> appreciated. It would be great seeing the Plotter Excerciser and
> Plotter Diagnostic running the plotter again.
> I have the IBM 1627 model 1 as shown in
> I used it on the IBM system 1130 at college and got to keep it when
> the systems were scrapped/decommissioned (no space!)...
Thanks for the Web link and your compliments about Dave's Web page.
I've added the IBM link to "my" PDP-8 Web page. In due course I'll add
your plotter comments here as a description there, with your
> I have the IBM manuals for the plotter.You might compare them to the Calcomp manuals which Dave links to on
> I have at least 50 paper rolls for it (one foot by aboutPreprinting is no big deal; one could reverse the roll. I'd like a few
> 100 feet) but
> most are pre-printed with semilog and log-log scales.
rolls for my plotter; I presume MARCH would like a few. I'd be glad to
pay shipping for some rolls and pass a few along to MARCH. I'll
contact you privately to discuss terms.
> When I can dig out the fitted wood accessory boxes, I'll photographGreatly appreciated, I'll add them to the page, you can send them to
> all the pieces
me. Let me know if there are any photos I need to take of *my*
plotter. Presuming Evan permits me to restore the MARCH/Kagan plotter,
I'll photograph it while in process.
Hmmm...this bit of work may evolve into a permanent Calcomp plotter
Web page on my (retrotechnology.com) Web site. Ultimately I presume
MARCH will have their own PDP-8 Web page with other bits like the
plotter, TTY, any papertape reader MARCH comes up with).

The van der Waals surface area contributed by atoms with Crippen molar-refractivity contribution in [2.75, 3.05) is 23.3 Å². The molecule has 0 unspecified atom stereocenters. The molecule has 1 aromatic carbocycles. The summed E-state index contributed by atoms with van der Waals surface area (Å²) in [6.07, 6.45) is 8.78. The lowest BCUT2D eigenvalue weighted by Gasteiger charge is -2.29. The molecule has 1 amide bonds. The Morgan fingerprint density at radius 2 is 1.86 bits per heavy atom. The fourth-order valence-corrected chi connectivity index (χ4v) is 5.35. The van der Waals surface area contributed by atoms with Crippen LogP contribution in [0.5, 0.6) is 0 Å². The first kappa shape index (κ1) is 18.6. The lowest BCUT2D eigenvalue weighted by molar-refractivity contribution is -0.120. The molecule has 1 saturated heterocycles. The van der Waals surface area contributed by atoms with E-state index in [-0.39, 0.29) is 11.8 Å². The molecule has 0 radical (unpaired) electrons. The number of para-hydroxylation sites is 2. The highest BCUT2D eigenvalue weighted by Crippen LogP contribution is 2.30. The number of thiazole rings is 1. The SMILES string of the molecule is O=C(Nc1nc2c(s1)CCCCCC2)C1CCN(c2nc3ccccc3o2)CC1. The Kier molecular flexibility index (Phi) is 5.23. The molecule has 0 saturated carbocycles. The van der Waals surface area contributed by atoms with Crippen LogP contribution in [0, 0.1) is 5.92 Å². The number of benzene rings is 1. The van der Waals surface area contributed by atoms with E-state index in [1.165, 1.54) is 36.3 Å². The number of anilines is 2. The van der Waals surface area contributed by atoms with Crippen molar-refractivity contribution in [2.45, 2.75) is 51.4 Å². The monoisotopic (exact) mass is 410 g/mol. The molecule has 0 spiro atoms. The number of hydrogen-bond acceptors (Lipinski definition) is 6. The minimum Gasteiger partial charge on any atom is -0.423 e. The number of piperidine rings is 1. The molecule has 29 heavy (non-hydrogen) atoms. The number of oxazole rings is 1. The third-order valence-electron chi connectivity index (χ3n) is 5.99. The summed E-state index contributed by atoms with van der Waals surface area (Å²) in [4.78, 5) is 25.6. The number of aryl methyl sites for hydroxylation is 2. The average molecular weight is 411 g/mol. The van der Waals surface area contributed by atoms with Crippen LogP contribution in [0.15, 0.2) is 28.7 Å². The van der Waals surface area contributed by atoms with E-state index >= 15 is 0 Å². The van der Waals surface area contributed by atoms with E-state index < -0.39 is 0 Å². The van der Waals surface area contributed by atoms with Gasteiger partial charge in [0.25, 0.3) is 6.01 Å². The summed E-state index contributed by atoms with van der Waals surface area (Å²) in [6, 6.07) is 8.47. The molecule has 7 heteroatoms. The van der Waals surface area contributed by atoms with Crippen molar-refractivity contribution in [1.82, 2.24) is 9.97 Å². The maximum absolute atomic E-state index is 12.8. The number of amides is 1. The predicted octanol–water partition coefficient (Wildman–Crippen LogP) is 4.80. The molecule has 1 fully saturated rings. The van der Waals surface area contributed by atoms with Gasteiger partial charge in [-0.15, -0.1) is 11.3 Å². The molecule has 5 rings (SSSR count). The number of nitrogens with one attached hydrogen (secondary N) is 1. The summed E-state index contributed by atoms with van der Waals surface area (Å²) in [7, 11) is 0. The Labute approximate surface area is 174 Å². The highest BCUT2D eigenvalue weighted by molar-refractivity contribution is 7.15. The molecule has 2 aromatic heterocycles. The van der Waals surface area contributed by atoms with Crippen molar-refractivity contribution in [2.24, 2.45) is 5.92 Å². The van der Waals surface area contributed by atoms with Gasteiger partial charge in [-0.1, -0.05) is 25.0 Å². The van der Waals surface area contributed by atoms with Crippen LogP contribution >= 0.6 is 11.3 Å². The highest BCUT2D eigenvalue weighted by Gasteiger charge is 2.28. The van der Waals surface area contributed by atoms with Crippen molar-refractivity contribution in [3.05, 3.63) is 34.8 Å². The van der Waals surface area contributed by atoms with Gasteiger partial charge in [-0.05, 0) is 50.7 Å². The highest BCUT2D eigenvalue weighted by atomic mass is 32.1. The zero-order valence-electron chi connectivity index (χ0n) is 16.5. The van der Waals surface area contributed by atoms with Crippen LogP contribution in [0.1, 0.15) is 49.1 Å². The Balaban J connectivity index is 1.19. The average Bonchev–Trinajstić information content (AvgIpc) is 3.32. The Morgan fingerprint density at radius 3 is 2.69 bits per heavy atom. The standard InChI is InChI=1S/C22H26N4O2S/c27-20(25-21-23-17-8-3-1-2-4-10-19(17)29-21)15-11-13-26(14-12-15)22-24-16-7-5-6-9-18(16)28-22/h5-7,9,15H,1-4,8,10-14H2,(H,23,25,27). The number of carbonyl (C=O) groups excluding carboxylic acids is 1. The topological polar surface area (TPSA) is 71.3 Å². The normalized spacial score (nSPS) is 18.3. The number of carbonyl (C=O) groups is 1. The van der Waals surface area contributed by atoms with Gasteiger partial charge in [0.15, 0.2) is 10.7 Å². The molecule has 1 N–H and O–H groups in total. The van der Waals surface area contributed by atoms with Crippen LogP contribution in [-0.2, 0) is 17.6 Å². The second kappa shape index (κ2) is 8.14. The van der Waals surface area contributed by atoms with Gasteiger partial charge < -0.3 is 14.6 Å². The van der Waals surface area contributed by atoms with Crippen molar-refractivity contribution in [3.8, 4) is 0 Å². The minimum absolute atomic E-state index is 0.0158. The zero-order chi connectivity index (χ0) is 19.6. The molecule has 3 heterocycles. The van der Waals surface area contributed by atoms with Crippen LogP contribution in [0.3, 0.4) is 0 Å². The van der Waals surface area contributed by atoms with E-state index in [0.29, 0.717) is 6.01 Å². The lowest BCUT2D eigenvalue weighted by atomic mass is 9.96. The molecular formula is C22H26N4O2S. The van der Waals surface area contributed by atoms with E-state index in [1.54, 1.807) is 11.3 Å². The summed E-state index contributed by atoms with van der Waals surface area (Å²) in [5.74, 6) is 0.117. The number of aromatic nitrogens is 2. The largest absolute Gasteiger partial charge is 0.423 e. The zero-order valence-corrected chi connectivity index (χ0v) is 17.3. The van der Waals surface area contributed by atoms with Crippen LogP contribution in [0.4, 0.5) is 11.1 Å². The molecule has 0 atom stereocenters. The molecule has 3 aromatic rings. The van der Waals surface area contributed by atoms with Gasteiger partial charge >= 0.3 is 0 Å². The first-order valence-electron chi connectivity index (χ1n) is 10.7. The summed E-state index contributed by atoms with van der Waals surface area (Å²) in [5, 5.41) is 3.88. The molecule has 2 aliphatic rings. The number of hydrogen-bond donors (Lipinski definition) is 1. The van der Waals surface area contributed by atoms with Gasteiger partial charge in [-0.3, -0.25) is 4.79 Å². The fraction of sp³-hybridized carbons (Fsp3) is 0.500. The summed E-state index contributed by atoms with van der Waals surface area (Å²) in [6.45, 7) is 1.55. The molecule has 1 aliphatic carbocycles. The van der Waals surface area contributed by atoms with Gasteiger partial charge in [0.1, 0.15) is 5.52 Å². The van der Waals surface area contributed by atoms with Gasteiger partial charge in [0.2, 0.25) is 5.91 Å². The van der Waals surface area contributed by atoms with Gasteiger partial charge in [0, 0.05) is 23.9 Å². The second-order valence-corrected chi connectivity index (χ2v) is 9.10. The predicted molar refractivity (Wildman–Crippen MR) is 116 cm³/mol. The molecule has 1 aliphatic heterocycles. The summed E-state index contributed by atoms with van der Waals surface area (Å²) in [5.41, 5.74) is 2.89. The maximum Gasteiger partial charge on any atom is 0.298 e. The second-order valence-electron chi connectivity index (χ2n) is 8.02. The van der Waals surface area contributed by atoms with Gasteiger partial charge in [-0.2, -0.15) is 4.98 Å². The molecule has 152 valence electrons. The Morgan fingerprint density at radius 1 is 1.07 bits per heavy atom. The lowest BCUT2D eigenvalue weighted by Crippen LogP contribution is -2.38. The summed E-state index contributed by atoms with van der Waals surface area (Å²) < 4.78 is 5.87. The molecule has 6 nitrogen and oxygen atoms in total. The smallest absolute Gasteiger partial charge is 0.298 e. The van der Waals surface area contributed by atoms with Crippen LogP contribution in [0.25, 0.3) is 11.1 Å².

- Today was the first day our '8 was on public display at the museum. We had
a typical amount of visitors today (around a dozen), most of whom seemed
very into computers (sometimes they're not). Everyone today had that 'wow'
expression when they saw the minicomputer. :)
NJARC's Harry Klancer was particularly happy to see it in our museum,
because he used to work on the same model. I suggested to him that he sign
on to our list here...
Tuesday night, I'm meeting the plastics guy (see thread below). Going to
bring him the intact side of the '8 cover so he can take measurements and
assess whether it's feasible to make two replicas at a decent price for us.
(Dont worry, I am NOT leaving the original cover with him.)
I had to bring the cover home today in the passenger seat because it doesn't
fit in my trunk!
From: Evan Koblentz [mailto:evan@...]
Sent: Friday, May 02, 2008 1:37 AM
Subject: RE: [midatlanticretro] Re: PDP-8 ... On display
Cool. I didn't look at it that closely but I will this weekend. (Might be
down there Saturday AND Sunday this weekend. There's some kind of special
"Monmouth County Historal Trail", or whatever it's called, and Fred
announced at the meeting last night that InfoAge is on the map. We're
supposed to be open 12-5 both days.
Also, today I called a couple of local plastics fabricators. One company
particularly impressed me. As soon as I said "non-profit science museum"
the guy was very responsive. Said he's been in the field for 30 years and
he rattled off a list of high-profile clients, including a bunch of artsy
things, so he 'gets' that what we're doing is special and fragile. Said I
can bring him the intact original side of the '8's plexi cover, and that
he'll take some measurements and assess if he can build two new covers in a
cost-effective manner. From what he said on the phone today, I feel very
From: mejeep_ferret [mailto:mejeep@...]
Sent: Friday, May 02, 2008 1:25 AM
Subject: [midatlanticretro] Re: PDP-8 ... On display
--- In firstname.lastname@example.org, "Evan Koblentz" <evan@...> wrote:
> As promised, here are some cameraphone pictures from tonight (just
the plotter on the left
- what is the nameplate: IBM or CalComp?
- do you have all the pen accessories?
- is it interfaced to anything?
The reason I ask: I have an identical IBM 1627 plotter complete with manual,
both wood boxes of accessories, and lotsa paper rolls for it!
Yahoo! Groups Links
Yahoo! Groups Links